The album radiates patience and foreboding: partly due to the confidence the ensemble have in letting the sounds drift and develop, what we hear seems to not simply rise and fall in volume but move nearer or draw further back. ‘O Vitus Sapientiae’ is finally subsumed into chain-like rattles and a deep, percussive rumble that feels for all the world like the church’s foundations are shifting.

It’s a fitting effect for a group that so skilfully unmoors historic music from its traditional boundaries, marshalling modern techniques to make the familiar newly mysterious.

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I don’t often write about a single song, but I think the new release from Kate Arnold is too important to pass by. Arnold is, you might say, a kindred spirit to DSCM: she brings her interest in early/medieval music into her own compositions, and uses loops and samples to be able to perform live – in her case, with voice, violin and most distinctively, hammered dulcimer.

Arnold has already made one of the best records of 2020, an EP called ‘Rota Fortunae I’ from an impossibly distant pre-lockdown February. Its four tracks offer several albums’ worth of ideas amid a dazzling display of songcraft – Arnold’s thoughtful and confident vocals make a pulsing anthem about alchemy sit happily next to a powerful update of the only surviving complete song by 12th-century trobairitz Beatriz de Dia. The dulcimer has that elusive air of austere stateliness that nonetheless, in these hands, chimes gloriously with addictive, uplifting hooks. Arnold has mastered the art of placing key moments of euphoria in her tracks – the sudden appearance of a bassline, or an underlying chord change that resolves a period of expertly-built tension – and nowhere is this clearer than in new song, ‘Just Born’.

This is the lead track, so to speak, from follow-up EP ‘Rota Fortunae II’ (expected, due to an understandable delay, early next year). It absolutely warrants a stand-alone purchase: it’s the digital equivalent of rushing home with a new 12” single under your arm, thinking you might have snapped up the single of the year.

One of Arnold’s most arresting lyrics yet, ‘Just Born’ encompasses both apocalypse and acceptance: the idea that humankind’s insistence on its supremacy over nature (“Did you expect to see / The conquest of biology?”) is likely to be reversed (“The future never needed us”)… but in the face of that insignificance, it could be love (as I see it, in whatever form that takes) that gives us the closest thing to meaning that we have.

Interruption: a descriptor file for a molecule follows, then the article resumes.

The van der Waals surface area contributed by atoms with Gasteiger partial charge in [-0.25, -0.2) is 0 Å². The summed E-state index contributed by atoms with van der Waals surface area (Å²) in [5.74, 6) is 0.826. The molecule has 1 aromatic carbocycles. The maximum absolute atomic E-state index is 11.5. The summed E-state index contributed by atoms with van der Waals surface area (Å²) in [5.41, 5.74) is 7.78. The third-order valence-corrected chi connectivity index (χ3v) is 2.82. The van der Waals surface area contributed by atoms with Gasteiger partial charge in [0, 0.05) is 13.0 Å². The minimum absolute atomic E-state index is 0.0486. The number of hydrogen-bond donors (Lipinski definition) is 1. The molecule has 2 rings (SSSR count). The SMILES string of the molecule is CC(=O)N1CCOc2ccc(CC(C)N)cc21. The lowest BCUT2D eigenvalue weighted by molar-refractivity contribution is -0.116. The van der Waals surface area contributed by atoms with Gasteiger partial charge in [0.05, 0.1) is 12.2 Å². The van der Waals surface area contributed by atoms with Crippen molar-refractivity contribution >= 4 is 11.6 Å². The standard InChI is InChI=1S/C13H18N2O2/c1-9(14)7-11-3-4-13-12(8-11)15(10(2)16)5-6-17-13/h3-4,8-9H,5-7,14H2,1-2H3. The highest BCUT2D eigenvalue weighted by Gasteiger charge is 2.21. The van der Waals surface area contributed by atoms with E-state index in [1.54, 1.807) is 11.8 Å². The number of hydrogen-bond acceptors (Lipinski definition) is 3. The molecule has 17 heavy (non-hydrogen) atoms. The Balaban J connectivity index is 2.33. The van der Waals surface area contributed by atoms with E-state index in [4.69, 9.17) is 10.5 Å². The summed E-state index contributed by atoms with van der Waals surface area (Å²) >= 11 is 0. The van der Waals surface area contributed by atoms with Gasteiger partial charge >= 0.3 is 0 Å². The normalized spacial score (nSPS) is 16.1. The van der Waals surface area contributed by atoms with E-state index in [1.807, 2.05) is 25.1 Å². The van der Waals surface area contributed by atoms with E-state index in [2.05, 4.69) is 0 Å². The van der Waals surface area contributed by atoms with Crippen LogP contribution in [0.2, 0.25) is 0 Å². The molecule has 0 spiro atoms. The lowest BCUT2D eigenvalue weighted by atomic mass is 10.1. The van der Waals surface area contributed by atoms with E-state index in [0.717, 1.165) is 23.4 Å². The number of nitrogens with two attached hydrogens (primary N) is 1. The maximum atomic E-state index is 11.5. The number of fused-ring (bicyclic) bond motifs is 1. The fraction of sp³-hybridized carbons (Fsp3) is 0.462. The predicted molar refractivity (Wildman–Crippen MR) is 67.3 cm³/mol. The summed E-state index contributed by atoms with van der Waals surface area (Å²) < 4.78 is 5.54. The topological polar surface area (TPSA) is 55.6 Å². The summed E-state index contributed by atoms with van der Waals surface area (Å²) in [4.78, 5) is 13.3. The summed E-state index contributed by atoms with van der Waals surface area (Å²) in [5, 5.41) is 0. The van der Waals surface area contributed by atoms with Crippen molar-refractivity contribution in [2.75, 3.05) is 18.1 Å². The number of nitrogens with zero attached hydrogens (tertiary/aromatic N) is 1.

I focus on the lyric not only because I really admire it, but because it addresses both the current and the eternal. The musical arrangement brings this to life by starting with a sparse beat (normally created by striking the dulcimer frame) and steady bassline. Then a circular dulcimer figure begins just before the ‘expected’ beat, followed by Arnold’s (initially) softly-sung vocal, which also seems syncopated, slightly ahead of itself, trying to somehow urge on the implacable pace of the track’s foundation. For one song, there is an embarrassment of shiver-down-the-spine moments: from the sudden burst of strings beneath the vocal early on; to the instrumental chorus; to the way that halfway through each verse, the mass of notes is tweaked to increase the major ‘brightness’ of the arrangement. The brilliant last line of the final verse – ‘”to slow the blinking of the eye” – is drawn out and held longer in the vocal as if in defiance.

As with all of Arnold’s catalogue, it’s a joy to hear a piece that sounds so beautiful, but with force of intellect as well as emotion. Music as food of love, sure, and also for thought.

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You can buy music from both artists featured in this piece on their Bandcamp pages.

Dead Space Chamber Music: https://dscm.bandcamp.com/

Kate Arnold: https://katearnolduk.bandcamp.com/

Photo of DSCM by Katie Murt.